How does this tie to Commelina?   The name “dayflower” comes from the ability of the flowers in Commelinaceae to turn to mush at the end of the day interpretably as an adaptation to recover nutrients if pollination fails. Perhaps the most delicate part of Commelina and other Commelinaceae flowers is a tuft of ultra-fine hairs on the stamens.   The hairs are so fragile they mutate especially readily, sometimes visibly to the naked eye, with low radiation exposure.   The mutating hairs helped monitor radiation following the Chernobyl and Fukushima disasters.   I wonder if a few dayflowers in the gardens around town near a power plant work as a cheap early warning  system.  Or maybe try a Geiger-tree.

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8 Comments

Posted by on July 25, 2015 in Uncategorized

 

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8 responses to “Erect Dayflower and its sensitive pals

  1. FelicityRask

    July 25, 2015 at 4:34 pm

    Good to know you are not a vampire. But don’t you eat apples? Supposed to keep the doctor away …
    Yes, I am concerned about native exotics … It has not escaped notice that it is not a subject you like to touch. Probably too wise.

    Felicity Rask, in equally hot VA – Blue crabs are fat and delicious.

     
  2. George Rogers

    July 25, 2015 at 5:42 pm

    Felicity, I write about invasives if I think there is something biologically, aesthetically, or historically interesting to look into. As far as documenting their presence and spread goes, there are terrific web sites dedicated to keeping up with that. And as I passed age 60 I think I learned there’s not much sense ranting (much) about things you can’t control. Those crabs do sound tasty, but tonight dinner is leftovers from the back of the fridge.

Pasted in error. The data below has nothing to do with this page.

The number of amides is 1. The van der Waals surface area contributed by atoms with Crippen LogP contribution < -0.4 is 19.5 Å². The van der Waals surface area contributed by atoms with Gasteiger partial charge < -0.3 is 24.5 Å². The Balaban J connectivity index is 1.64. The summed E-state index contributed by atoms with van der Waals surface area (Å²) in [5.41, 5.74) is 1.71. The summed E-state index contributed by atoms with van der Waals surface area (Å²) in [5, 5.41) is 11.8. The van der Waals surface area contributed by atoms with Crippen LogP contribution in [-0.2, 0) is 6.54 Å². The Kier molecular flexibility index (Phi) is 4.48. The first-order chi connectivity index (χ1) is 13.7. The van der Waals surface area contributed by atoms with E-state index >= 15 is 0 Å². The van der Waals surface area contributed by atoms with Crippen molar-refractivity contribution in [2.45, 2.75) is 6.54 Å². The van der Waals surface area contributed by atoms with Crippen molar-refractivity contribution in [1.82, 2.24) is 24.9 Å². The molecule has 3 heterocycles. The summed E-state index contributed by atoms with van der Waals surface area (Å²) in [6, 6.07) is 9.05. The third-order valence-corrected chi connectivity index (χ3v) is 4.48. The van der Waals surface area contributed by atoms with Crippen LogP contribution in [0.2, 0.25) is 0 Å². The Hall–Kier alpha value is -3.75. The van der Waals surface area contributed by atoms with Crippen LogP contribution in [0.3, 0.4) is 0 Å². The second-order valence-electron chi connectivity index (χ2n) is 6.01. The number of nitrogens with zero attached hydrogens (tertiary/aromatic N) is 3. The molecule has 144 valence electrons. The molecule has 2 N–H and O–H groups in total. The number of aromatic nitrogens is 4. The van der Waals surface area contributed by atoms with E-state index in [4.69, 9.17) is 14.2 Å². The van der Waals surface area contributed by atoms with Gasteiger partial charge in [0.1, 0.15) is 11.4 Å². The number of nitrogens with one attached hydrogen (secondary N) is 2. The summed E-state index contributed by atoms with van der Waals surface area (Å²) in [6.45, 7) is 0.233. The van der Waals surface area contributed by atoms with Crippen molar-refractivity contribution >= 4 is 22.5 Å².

3. Laure Hristov

    July 25, 2015 at 5:53 pm

    Wow, how pretty. Where was this? Thanks for all you do in the name of Botany! Don’t know how you do it in this weather!

     
  4. George Rogers

    July 25, 2015 at 6:42 pm

    Hi Laure…Seabranch SP just S of Stuart. We do it by quitting early. Played GeoGuesser today and the place was in Bulgaria. I missed it but my son got it right! Going to campus tonight for theater performance. Hope all is terrific with you.

     
  5. Chris Lockhart

    July 25, 2015 at 9:32 pm

    Thanks for highlighting this delightful group of plants. The spiderling, Tradescantia ohiensis is a nice understory cluster of blue! One thing I’ve always found intriguing about this Day Flower family is that, true to their name, they flower early in the day then are gone by midday. In addition, the flowers don’t wilt, they melt and liquefy!! I vaguely recall something about an enzyme that causes them to do this but can’t remember much more than that. Any ideas? The cool thing is that the liquefied petals may leave a blue stain on your leg as you brush against it, but it’s water soluble and easy to wash off.

    Cool stuff!

     
    • George Rogers

      July 25, 2015 at 10:41 pm

      Right—an interpretation of the liquefying flower is that it self-destructs and is resorbed for recycling of the pigments…plausible…but I’ve not searched to see if anyone has actually demonstrated the physiology. I mean, pulling the pigments or their constituents back would be quite an anatomical-physiological-hormonal-enzymatic-internal transport feat for the delicate xylem and phloem in those ephemeral tissues. Xylem does not bring water back downstream (with rare exceptions), and phloem loading is complex. Vascular tissue doesn’t resorb things rapidly to my knowledge. How exactly does that “ink” re-enter the inflorescence stalk and get re-processed? A simple alternative hypothesis could be that the flower merely makes cheap throwaway blossoms with very high water content. I do not know if it is relevant, but a cut dayflower stem exudes watery sap with a “good bit” of pressure. I have a photo of that in my plant physiology class materials.

       
  6. Steve

    July 27, 2015 at 8:01 am

    Perhaps if you surround your house with leadplant or leadtree, you can thwart the radiation’s deadly effects? 🙂 Love the puns, Piers Anthony would be proud.Great fun, and great article.

     
  7. George Rogers

    July 27, 2015 at 8:33 am

    Most excellent idea Steve. That’s a total hoot! …I’m on it!